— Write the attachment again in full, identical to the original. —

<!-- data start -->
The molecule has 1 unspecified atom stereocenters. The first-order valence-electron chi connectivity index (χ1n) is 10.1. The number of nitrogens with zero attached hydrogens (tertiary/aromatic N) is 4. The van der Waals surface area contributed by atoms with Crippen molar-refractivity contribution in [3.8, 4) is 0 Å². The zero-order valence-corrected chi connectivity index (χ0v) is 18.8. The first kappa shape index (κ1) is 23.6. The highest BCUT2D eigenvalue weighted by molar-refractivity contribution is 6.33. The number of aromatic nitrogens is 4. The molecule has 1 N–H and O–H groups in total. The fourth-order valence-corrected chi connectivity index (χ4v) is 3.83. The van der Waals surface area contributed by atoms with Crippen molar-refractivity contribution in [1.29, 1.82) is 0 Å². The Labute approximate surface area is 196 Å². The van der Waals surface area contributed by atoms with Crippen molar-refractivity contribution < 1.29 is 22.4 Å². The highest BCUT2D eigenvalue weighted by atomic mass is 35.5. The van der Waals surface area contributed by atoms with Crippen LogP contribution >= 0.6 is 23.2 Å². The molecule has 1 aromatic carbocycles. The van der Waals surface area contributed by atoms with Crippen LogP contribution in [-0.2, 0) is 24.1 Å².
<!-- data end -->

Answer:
The molecule has 1 unspecified atom stereocenters. The first-order valence-electron chi connectivity index (χ1n) is 10.1. The number of nitrogens with zero attached hydrogens (tertiary/aromatic N) is 4. The van der Waals surface area contributed by atoms with Crippen molar-refractivity contribution in [3.8, 4) is 0 Å². The zero-order valence-corrected chi connectivity index (χ0v) is 18.8. The first kappa shape index (κ1) is 23.6. The highest BCUT2D eigenvalue weighted by molar-refractivity contribution is 6.33. The number of aromatic nitrogens is 4. The molecule has 1 N–H and O–H groups in total. The fourth-order valence-corrected chi connectivity index (χ4v) is 3.83. The van der Waals surface area contributed by atoms with Crippen molar-refractivity contribution in [1.29, 1.82) is 0 Å². The Labute approximate surface area is 196 Å². The van der Waals surface area contributed by atoms with Crippen molar-refractivity contribution < 1.29 is 22.4 Å². The highest BCUT2D eigenvalue weighted by atomic mass is 35.5. The van der Waals surface area contributed by atoms with Crippen LogP contribution >= 0.6 is 23.2 Å². The molecule has 1 aromatic carbocycles. The van der Waals surface area contributed by atoms with Crippen LogP contribution in [-0.2, 0) is 24.1 Å².